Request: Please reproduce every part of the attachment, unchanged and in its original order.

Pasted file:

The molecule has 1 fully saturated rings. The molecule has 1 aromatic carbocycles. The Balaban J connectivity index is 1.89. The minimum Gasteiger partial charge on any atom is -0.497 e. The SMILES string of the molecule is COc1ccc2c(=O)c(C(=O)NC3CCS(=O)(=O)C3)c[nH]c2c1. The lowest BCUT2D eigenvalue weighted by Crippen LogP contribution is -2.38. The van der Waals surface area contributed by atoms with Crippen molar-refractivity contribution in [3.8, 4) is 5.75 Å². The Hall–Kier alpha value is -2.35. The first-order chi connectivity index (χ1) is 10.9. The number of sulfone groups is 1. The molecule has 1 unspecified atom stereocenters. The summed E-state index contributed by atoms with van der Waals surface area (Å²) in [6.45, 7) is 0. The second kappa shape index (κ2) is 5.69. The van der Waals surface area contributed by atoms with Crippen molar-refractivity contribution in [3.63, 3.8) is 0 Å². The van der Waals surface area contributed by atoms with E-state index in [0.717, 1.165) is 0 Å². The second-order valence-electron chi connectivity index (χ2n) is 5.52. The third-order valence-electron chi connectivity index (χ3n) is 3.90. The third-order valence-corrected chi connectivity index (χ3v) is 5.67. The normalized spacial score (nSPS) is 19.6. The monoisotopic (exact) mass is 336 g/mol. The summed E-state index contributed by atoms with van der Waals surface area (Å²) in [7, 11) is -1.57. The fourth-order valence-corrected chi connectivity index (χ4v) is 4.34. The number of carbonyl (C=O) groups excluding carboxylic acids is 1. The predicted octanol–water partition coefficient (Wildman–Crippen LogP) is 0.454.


The molecule has 1 fully saturated rings. The molecule has 1 aromatic carbocycles. The Balaban J connectivity index is 1.89. The minimum Gasteiger partial charge on any atom is -0.497 e. The SMILES string of the molecule is COc1ccc2c(=O)c(C(=O)NC3CCS(=O)(=O)C3)c[nH]c2c1. The lowest BCUT2D eigenvalue weighted by Crippen LogP contribution is -2.38. The van der Waals surface area contributed by atoms with Crippen molar-refractivity contribution in [3.8, 4) is 5.75 Å². The Hall–Kier alpha value is -2.35. The first-order chi connectivity index (χ1) is 10.9. The number of sulfone groups is 1. The molecule has 1 unspecified atom stereocenters. The summed E-state index contributed by atoms with van der Waals surface area (Å²) in [6.45, 7) is 0. The second kappa shape index (κ2) is 5.69. The van der Waals surface area contributed by atoms with Crippen molar-refractivity contribution in [3.63, 3.8) is 0 Å². The van der Waals surface area contributed by atoms with E-state index in [0.717, 1.165) is 0 Å². The second-order valence-electron chi connectivity index (χ2n) is 5.52. The third-order valence-electron chi connectivity index (χ3n) is 3.90. The third-order valence-corrected chi connectivity index (χ3v) is 5.67. The normalized spacial score (nSPS) is 19.6. The monoisotopic (exact) mass is 336 g/mol. The summed E-state index contributed by atoms with van der Waals surface area (Å²) in [7, 11) is -1.57. The fourth-order valence-corrected chi connectivity index (χ4v) is 4.34. The number of carbonyl (C=O) groups excluding carboxylic acids is 1. The predicted octanol–water partition coefficient (Wildman–Crippen LogP) is 0.454.